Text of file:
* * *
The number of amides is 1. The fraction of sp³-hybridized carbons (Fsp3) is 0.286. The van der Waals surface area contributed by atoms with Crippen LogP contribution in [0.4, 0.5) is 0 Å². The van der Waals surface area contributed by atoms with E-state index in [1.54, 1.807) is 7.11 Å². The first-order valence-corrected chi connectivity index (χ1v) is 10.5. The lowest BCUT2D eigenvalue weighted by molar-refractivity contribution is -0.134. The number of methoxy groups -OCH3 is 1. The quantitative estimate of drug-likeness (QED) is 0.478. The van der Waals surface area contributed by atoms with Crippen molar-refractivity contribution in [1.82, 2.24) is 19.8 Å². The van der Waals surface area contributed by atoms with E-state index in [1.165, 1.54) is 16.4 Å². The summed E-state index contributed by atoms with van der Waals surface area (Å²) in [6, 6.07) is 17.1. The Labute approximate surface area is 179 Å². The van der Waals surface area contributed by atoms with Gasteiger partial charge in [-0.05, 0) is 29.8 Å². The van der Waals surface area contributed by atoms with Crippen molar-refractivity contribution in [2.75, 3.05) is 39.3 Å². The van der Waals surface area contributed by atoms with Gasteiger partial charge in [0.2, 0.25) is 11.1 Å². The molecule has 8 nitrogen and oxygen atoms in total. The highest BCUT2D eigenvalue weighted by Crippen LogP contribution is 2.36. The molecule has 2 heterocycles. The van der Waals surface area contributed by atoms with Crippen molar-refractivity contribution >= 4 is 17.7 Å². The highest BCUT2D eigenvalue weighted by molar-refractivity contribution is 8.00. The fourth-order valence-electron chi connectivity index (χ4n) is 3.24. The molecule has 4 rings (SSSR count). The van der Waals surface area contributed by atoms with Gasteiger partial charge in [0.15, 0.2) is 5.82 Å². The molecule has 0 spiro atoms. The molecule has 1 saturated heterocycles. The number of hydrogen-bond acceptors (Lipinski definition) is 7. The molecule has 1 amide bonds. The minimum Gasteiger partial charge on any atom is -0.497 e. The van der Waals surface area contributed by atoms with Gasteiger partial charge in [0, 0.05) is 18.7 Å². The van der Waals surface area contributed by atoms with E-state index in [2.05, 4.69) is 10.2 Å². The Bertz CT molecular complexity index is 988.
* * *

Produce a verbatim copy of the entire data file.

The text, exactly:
The number of amides is 1. The fraction of sp³-hybridized carbons (Fsp3) is 0.286. The van der Waals surface area contributed by atoms with Crippen LogP contribution in [0.4, 0.5) is 0 Å². The van der Waals surface area contributed by atoms with E-state index in [1.54, 1.807) is 7.11 Å². The first-order valence-corrected chi connectivity index (χ1v) is 10.5. The lowest BCUT2D eigenvalue weighted by molar-refractivity contribution is -0.134. The number of methoxy groups -OCH3 is 1. The quantitative estimate of drug-likeness (QED) is 0.478. The van der Waals surface area contributed by atoms with Crippen molar-refractivity contribution in [1.82, 2.24) is 19.8 Å². The van der Waals surface area contributed by atoms with E-state index in [1.165, 1.54) is 16.4 Å². The summed E-state index contributed by atoms with van der Waals surface area (Å²) in [6, 6.07) is 17.1. The Labute approximate surface area is 179 Å². The van der Waals surface area contributed by atoms with Gasteiger partial charge in [-0.05, 0) is 29.8 Å². The van der Waals surface area contributed by atoms with Crippen molar-refractivity contribution in [2.75, 3.05) is 39.3 Å². The van der Waals surface area contributed by atoms with Gasteiger partial charge in [0.2, 0.25) is 11.1 Å². The molecule has 8 nitrogen and oxygen atoms in total. The highest BCUT2D eigenvalue weighted by Crippen LogP contribution is 2.36. The molecule has 2 heterocycles. The van der Waals surface area contributed by atoms with Crippen molar-refractivity contribution >= 4 is 17.7 Å². The highest BCUT2D eigenvalue weighted by molar-refractivity contribution is 8.00. The fourth-order valence-electron chi connectivity index (χ4n) is 3.24. The molecule has 4 rings (SSSR count). The van der Waals surface area contributed by atoms with Gasteiger partial charge in [0.15, 0.2) is 5.82 Å². The molecule has 0 spiro atoms. The molecule has 1 saturated heterocycles. The number of hydrogen-bond acceptors (Lipinski definition) is 7. The molecule has 1 amide bonds. The minimum Gasteiger partial charge on any atom is -0.497 e. The van der Waals surface area contributed by atoms with Gasteiger partial charge in [0, 0.05) is 18.7 Å². The van der Waals surface area contributed by atoms with E-state index in [2.05, 4.69) is 10.2 Å². The Bertz CT molecular complexity index is 988.